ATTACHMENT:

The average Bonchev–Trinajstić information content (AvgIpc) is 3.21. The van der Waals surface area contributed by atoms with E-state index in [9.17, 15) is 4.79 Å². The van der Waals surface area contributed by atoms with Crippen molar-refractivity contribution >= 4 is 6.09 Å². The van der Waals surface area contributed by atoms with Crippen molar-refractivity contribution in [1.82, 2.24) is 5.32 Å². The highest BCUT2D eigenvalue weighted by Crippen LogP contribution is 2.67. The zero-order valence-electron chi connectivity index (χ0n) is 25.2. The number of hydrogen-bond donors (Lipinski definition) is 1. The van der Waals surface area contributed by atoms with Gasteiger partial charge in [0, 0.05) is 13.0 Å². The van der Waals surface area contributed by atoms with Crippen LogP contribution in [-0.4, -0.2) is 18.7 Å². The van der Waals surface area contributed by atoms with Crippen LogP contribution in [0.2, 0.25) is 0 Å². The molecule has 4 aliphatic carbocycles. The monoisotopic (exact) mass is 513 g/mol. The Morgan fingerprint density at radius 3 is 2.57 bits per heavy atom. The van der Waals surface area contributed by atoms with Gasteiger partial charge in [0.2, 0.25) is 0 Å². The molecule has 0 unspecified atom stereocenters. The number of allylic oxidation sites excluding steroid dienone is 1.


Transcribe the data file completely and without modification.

The average Bonchev–Trinajstić information content (AvgIpc) is 3.21. The van der Waals surface area contributed by atoms with E-state index in [9.17, 15) is 4.79 Å². The van der Waals surface area contributed by atoms with Crippen molar-refractivity contribution >= 4 is 6.09 Å². The van der Waals surface area contributed by atoms with Crippen molar-refractivity contribution in [1.82, 2.24) is 5.32 Å². The highest BCUT2D eigenvalue weighted by Crippen LogP contribution is 2.67. The zero-order valence-electron chi connectivity index (χ0n) is 25.2. The number of hydrogen-bond donors (Lipinski definition) is 1. The van der Waals surface area contributed by atoms with Gasteiger partial charge in [0, 0.05) is 13.0 Å². The van der Waals surface area contributed by atoms with Crippen LogP contribution in [-0.4, -0.2) is 18.7 Å². The van der Waals surface area contributed by atoms with Crippen LogP contribution in [0.2, 0.25) is 0 Å². The molecule has 4 aliphatic carbocycles. The monoisotopic (exact) mass is 513 g/mol. The Morgan fingerprint density at radius 3 is 2.57 bits per heavy atom. The van der Waals surface area contributed by atoms with Gasteiger partial charge in [0.2, 0.25) is 0 Å². The molecule has 0 unspecified atom stereocenters. The number of allylic oxidation sites excluding steroid dienone is 1.